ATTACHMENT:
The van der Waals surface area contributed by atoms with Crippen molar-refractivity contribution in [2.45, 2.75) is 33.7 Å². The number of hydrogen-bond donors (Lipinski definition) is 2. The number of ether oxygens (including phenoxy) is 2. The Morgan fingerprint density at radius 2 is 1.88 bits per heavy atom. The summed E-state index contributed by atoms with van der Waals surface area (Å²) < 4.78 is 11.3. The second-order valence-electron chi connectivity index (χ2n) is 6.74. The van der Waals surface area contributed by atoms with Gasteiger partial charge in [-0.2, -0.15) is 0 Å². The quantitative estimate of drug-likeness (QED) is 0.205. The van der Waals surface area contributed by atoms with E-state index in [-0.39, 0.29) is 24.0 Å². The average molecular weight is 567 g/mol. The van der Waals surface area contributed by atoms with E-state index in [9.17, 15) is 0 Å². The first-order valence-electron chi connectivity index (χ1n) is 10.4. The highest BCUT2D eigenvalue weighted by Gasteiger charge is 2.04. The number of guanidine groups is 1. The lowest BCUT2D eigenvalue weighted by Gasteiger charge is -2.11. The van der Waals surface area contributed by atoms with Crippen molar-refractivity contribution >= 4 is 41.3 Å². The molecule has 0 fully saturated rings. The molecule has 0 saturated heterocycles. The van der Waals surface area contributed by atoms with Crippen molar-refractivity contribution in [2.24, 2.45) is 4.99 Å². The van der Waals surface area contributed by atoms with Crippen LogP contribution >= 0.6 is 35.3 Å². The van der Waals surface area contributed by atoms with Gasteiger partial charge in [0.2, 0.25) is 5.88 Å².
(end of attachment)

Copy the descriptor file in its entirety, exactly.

The van der Waals surface area contributed by atoms with Crippen molar-refractivity contribution in [2.45, 2.75) is 33.7 Å². The number of hydrogen-bond donors (Lipinski definition) is 2. The number of ether oxygens (including phenoxy) is 2. The Morgan fingerprint density at radius 2 is 1.88 bits per heavy atom. The summed E-state index contributed by atoms with van der Waals surface area (Å²) < 4.78 is 11.3. The second-order valence-electron chi connectivity index (χ2n) is 6.74. The van der Waals surface area contributed by atoms with Gasteiger partial charge in [-0.2, -0.15) is 0 Å². The quantitative estimate of drug-likeness (QED) is 0.205. The van der Waals surface area contributed by atoms with E-state index in [-0.39, 0.29) is 24.0 Å². The average molecular weight is 567 g/mol. The van der Waals surface area contributed by atoms with E-state index in [9.17, 15) is 0 Å². The first-order valence-electron chi connectivity index (χ1n) is 10.4. The highest BCUT2D eigenvalue weighted by Gasteiger charge is 2.04. The number of guanidine groups is 1. The lowest BCUT2D eigenvalue weighted by Gasteiger charge is -2.11. The van der Waals surface area contributed by atoms with Crippen molar-refractivity contribution >= 4 is 41.3 Å². The molecule has 0 fully saturated rings. The molecule has 0 saturated heterocycles. The van der Waals surface area contributed by atoms with Crippen molar-refractivity contribution in [2.24, 2.45) is 4.99 Å². The van der Waals surface area contributed by atoms with Crippen LogP contribution >= 0.6 is 35.3 Å². The van der Waals surface area contributed by atoms with Gasteiger partial charge in [0.2, 0.25) is 5.88 Å².